|The video below strikes us as packing well-researched, comprehensive and balanced content on Nordic Group into 11 minutes.
Released on Friday (2 Sept), it is presented by Josh Tan, a senior adviser to financial advisory firm PromiseLand Investment.
The video, which has since chalked up 5,300 views and counting, comes under the TheAstuteParent channel on YouTube which he founded.
Upbeat overall, the video, among other things, highlights that management owns a very large chunk of the stock.
Taking from Nordic's 1H2022 presentation deck, it shows a slide of senior management's increased holdings since the company's IPO in 2010:
There's more to it.
We note there are additional insider stakes:
1. Chang Yeh Hong, the executive chairman, has bought 173,000 shares for $84,589 in aggregate, or 48.90 cents per share, which was close to a 3-year high.
The purchases were made end-August, which was nearly 2 weeks after the stock had gone ex-dividend (1H2022 dividend: 1.162 cents/share).
2. Aside from the above-named key figures of Nordic, there is a brother of Mr Chang who joined Nordic in Dec 2021 at which point he already owned 3,099,300 shares of Nordic.
Astro Chang Yeh Fung was appointed Group Head, Strategic Investments and Projects. He was subsequently appointed, in June 2022, CEO of Starburst Holdings, the newly-acquired subsidiary of Nordic.
3. Further reflecting the collective big holding of insiders, the FY2021 annual report of Nordic has CHOU CHEE FATT as its No. 6 top shareholder with 4,877,000 shares.
He is chief operating officer of Nordic Flow Control, a subsidiary, and a key executive even before the company's IPO 12 years ago when he held 5,800,000 shares.
|One wonders how many next-level employees hold Nordic stock just like these bosses.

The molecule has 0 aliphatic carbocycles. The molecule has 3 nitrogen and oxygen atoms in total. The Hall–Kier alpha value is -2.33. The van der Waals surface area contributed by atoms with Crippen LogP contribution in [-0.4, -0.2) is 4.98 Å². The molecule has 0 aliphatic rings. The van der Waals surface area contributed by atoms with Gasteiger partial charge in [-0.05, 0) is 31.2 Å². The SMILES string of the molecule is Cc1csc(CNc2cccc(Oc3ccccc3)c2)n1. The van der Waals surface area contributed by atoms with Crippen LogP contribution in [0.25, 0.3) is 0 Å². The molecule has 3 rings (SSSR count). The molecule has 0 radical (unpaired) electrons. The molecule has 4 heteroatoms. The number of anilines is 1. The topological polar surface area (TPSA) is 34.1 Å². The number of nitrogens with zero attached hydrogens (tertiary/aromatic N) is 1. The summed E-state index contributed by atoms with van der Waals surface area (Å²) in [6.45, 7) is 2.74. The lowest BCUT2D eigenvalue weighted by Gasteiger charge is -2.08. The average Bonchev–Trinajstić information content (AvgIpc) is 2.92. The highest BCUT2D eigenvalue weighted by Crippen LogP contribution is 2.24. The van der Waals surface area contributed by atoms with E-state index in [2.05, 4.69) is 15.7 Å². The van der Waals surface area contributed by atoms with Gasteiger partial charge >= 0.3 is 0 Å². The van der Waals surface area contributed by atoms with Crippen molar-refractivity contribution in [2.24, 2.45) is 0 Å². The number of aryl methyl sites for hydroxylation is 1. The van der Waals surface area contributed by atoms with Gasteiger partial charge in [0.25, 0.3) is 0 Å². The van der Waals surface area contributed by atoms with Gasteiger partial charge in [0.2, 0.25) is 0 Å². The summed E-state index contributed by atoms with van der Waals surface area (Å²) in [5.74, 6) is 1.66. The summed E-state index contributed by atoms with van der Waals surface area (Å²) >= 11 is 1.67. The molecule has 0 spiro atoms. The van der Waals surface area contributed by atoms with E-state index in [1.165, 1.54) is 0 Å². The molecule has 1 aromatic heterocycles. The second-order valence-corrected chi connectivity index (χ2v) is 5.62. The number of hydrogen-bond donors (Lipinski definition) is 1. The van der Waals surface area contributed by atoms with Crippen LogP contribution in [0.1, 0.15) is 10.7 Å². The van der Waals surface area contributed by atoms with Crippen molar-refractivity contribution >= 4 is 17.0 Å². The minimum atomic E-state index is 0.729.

In any case, the collective high ownership by known insiders creates a strong alignment of management's interest with minority shareholders plus, presumably, a greater drive for business performance.
Among other things, notably Nordic has a high dividend payout policy of 40% of earnings, which is made possible by its positive operating cashflow businesses that doesn't require much capex.
The cashflow, in addition, supports Nordic's M&A deals that have typically been funded with debt instead of new-share placements that dilute shareholders.
Surprisingly, contrary to common practice, Nordic doesn't issue stock options to management nor any employee, which also means no minority shareholder dilution.
The stock is, however, relatively illiquid as a result of the high management ownership -- and the buy-and-hold approach of a pack of loyal and believing shareholders.
Its daily traded volume averaged only 115,000 shares over the past 30 days, according to Bloomberg.
Will a stock split or bonus issue against a backdrop of Nordic's recovering profit trend post-pandemic improve the liquidity?
For more on the business, see our recent story: NORDIC GROUP: 5 points about its 1H2022, on track for record year